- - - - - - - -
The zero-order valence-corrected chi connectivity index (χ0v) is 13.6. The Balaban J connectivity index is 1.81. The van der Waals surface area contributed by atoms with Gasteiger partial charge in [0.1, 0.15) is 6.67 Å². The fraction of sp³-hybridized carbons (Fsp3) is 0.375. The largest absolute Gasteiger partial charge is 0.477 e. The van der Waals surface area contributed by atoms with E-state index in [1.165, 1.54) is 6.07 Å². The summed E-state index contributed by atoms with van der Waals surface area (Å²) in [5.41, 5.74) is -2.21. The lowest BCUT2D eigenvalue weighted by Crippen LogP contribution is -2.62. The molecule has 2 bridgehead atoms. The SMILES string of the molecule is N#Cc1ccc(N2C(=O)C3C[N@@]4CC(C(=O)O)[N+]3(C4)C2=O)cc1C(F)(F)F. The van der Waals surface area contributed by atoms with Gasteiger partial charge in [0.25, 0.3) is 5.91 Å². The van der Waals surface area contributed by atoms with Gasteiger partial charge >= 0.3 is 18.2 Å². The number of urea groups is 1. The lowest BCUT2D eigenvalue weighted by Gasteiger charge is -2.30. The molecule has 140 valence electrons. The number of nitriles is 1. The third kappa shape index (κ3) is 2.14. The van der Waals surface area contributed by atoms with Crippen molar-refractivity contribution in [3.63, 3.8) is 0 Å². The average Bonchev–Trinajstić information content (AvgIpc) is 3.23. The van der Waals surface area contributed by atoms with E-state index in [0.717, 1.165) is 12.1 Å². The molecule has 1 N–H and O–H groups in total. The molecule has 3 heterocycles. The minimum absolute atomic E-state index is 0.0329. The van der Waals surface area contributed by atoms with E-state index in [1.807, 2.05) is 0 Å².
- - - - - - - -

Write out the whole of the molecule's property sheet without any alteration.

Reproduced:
The zero-order valence-corrected chi connectivity index (χ0v) is 13.6. The Balaban J connectivity index is 1.81. The van der Waals surface area contributed by atoms with Gasteiger partial charge in [0.1, 0.15) is 6.67 Å². The fraction of sp³-hybridized carbons (Fsp3) is 0.375. The largest absolute Gasteiger partial charge is 0.477 e. The van der Waals surface area contributed by atoms with E-state index in [1.165, 1.54) is 6.07 Å². The summed E-state index contributed by atoms with van der Waals surface area (Å²) in [5.41, 5.74) is -2.21. The lowest BCUT2D eigenvalue weighted by Crippen LogP contribution is -2.62. The molecule has 2 bridgehead atoms. The SMILES string of the molecule is N#Cc1ccc(N2C(=O)C3C[N@@]4CC(C(=O)O)[N+]3(C4)C2=O)cc1C(F)(F)F. The van der Waals surface area contributed by atoms with Gasteiger partial charge in [0.25, 0.3) is 5.91 Å². The van der Waals surface area contributed by atoms with Gasteiger partial charge >= 0.3 is 18.2 Å². The number of urea groups is 1. The lowest BCUT2D eigenvalue weighted by Gasteiger charge is -2.30. The molecule has 140 valence electrons. The number of nitriles is 1. The third kappa shape index (κ3) is 2.14. The van der Waals surface area contributed by atoms with Crippen molar-refractivity contribution in [3.63, 3.8) is 0 Å². The average Bonchev–Trinajstić information content (AvgIpc) is 3.23. The van der Waals surface area contributed by atoms with E-state index in [0.717, 1.165) is 12.1 Å². The molecule has 1 N–H and O–H groups in total. The molecule has 3 heterocycles. The minimum absolute atomic E-state index is 0.0329. The van der Waals surface area contributed by atoms with E-state index in [1.807, 2.05) is 0 Å².